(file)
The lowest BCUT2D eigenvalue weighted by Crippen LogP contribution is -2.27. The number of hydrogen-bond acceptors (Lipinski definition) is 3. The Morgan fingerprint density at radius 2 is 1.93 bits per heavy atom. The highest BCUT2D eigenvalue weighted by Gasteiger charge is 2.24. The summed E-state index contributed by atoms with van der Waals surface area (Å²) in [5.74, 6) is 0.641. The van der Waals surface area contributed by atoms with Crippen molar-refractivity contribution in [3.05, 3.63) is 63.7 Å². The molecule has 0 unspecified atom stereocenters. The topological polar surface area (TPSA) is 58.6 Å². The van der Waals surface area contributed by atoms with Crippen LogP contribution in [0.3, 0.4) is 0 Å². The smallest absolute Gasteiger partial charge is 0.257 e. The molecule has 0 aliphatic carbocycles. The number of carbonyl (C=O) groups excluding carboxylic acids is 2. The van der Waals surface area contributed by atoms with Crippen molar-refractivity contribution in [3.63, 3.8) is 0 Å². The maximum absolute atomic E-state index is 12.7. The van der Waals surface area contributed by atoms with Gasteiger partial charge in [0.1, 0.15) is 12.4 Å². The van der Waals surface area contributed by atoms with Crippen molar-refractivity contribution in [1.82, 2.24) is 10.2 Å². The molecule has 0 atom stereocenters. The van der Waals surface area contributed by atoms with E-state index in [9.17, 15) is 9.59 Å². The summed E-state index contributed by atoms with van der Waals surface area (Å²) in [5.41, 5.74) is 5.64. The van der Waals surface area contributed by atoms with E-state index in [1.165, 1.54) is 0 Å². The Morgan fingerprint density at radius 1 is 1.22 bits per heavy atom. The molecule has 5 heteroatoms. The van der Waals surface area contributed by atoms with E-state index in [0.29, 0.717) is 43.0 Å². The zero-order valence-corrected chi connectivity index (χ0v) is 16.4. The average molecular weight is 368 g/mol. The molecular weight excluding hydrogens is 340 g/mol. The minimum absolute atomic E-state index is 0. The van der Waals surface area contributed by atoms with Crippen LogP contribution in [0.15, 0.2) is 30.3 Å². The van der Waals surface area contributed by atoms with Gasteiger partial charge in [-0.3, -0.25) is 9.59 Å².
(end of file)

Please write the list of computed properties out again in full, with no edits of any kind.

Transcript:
The lowest BCUT2D eigenvalue weighted by Crippen LogP contribution is -2.27. The number of hydrogen-bond acceptors (Lipinski definition) is 3. The Morgan fingerprint density at radius 2 is 1.93 bits per heavy atom. The highest BCUT2D eigenvalue weighted by Gasteiger charge is 2.24. The summed E-state index contributed by atoms with van der Waals surface area (Å²) in [5.74, 6) is 0.641. The van der Waals surface area contributed by atoms with Crippen molar-refractivity contribution in [3.05, 3.63) is 63.7 Å². The molecule has 0 unspecified atom stereocenters. The topological polar surface area (TPSA) is 58.6 Å². The van der Waals surface area contributed by atoms with Crippen LogP contribution in [0.3, 0.4) is 0 Å². The smallest absolute Gasteiger partial charge is 0.257 e. The molecule has 0 aliphatic carbocycles. The number of carbonyl (C=O) groups excluding carboxylic acids is 2. The van der Waals surface area contributed by atoms with Crippen molar-refractivity contribution in [3.63, 3.8) is 0 Å². The maximum absolute atomic E-state index is 12.7. The van der Waals surface area contributed by atoms with Gasteiger partial charge in [0.1, 0.15) is 12.4 Å². The van der Waals surface area contributed by atoms with Crippen molar-refractivity contribution in [1.82, 2.24) is 10.2 Å². The molecule has 0 atom stereocenters. The van der Waals surface area contributed by atoms with E-state index in [9.17, 15) is 9.59 Å². The summed E-state index contributed by atoms with van der Waals surface area (Å²) in [5.41, 5.74) is 5.64. The van der Waals surface area contributed by atoms with E-state index in [1.165, 1.54) is 0 Å². The Morgan fingerprint density at radius 1 is 1.22 bits per heavy atom. The molecule has 5 heteroatoms. The van der Waals surface area contributed by atoms with E-state index in [0.29, 0.717) is 43.0 Å². The zero-order valence-corrected chi connectivity index (χ0v) is 16.4. The average molecular weight is 368 g/mol. The molecular weight excluding hydrogens is 340 g/mol. The minimum absolute atomic E-state index is 0. The van der Waals surface area contributed by atoms with Crippen LogP contribution in [0.15, 0.2) is 30.3 Å². The van der Waals surface area contributed by atoms with Gasteiger partial charge in [-0.3, -0.25) is 9.59 Å².